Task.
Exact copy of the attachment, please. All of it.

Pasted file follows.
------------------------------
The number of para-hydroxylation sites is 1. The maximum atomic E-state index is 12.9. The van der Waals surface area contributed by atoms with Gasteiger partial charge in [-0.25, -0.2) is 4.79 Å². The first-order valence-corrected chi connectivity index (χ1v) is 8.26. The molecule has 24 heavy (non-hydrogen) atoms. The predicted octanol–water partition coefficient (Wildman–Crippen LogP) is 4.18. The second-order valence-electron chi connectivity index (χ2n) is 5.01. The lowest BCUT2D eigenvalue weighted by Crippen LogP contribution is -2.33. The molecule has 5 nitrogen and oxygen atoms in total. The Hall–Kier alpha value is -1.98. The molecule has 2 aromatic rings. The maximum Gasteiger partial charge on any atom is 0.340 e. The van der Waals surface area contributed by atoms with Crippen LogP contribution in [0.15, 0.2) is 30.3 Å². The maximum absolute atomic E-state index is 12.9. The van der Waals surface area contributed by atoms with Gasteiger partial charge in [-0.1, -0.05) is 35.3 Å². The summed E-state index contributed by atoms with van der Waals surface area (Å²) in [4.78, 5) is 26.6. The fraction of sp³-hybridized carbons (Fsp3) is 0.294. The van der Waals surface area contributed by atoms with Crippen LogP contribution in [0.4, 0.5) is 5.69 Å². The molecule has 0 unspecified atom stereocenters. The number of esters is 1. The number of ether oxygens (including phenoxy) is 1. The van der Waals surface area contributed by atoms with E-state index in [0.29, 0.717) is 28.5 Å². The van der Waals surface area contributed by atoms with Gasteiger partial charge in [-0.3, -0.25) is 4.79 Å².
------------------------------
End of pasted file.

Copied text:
The number of para-hydroxylation sites is 1. The maximum atomic E-state index is 12.9. The van der Waals surface area contributed by atoms with Gasteiger partial charge in [-0.25, -0.2) is 4.79 Å². The first-order valence-corrected chi connectivity index (χ1v) is 8.26. The molecule has 24 heavy (non-hydrogen) atoms. The predicted octanol–water partition coefficient (Wildman–Crippen LogP) is 4.18. The second-order valence-electron chi connectivity index (χ2n) is 5.01. The lowest BCUT2D eigenvalue weighted by Crippen LogP contribution is -2.33. The molecule has 5 nitrogen and oxygen atoms in total. The Hall–Kier alpha value is -1.98. The molecule has 2 aromatic rings. The maximum Gasteiger partial charge on any atom is 0.340 e. The van der Waals surface area contributed by atoms with Crippen LogP contribution in [0.15, 0.2) is 30.3 Å². The maximum absolute atomic E-state index is 12.9. The van der Waals surface area contributed by atoms with Gasteiger partial charge in [-0.1, -0.05) is 35.3 Å². The summed E-state index contributed by atoms with van der Waals surface area (Å²) in [4.78, 5) is 26.6. The fraction of sp³-hybridized carbons (Fsp3) is 0.294. The van der Waals surface area contributed by atoms with Crippen LogP contribution in [0.4, 0.5) is 5.69 Å². The molecule has 0 unspecified atom stereocenters. The number of esters is 1. The number of ether oxygens (including phenoxy) is 1. The van der Waals surface area contributed by atoms with E-state index in [0.29, 0.717) is 28.5 Å². The van der Waals surface area contributed by atoms with Gasteiger partial charge in [-0.3, -0.25) is 4.79 Å².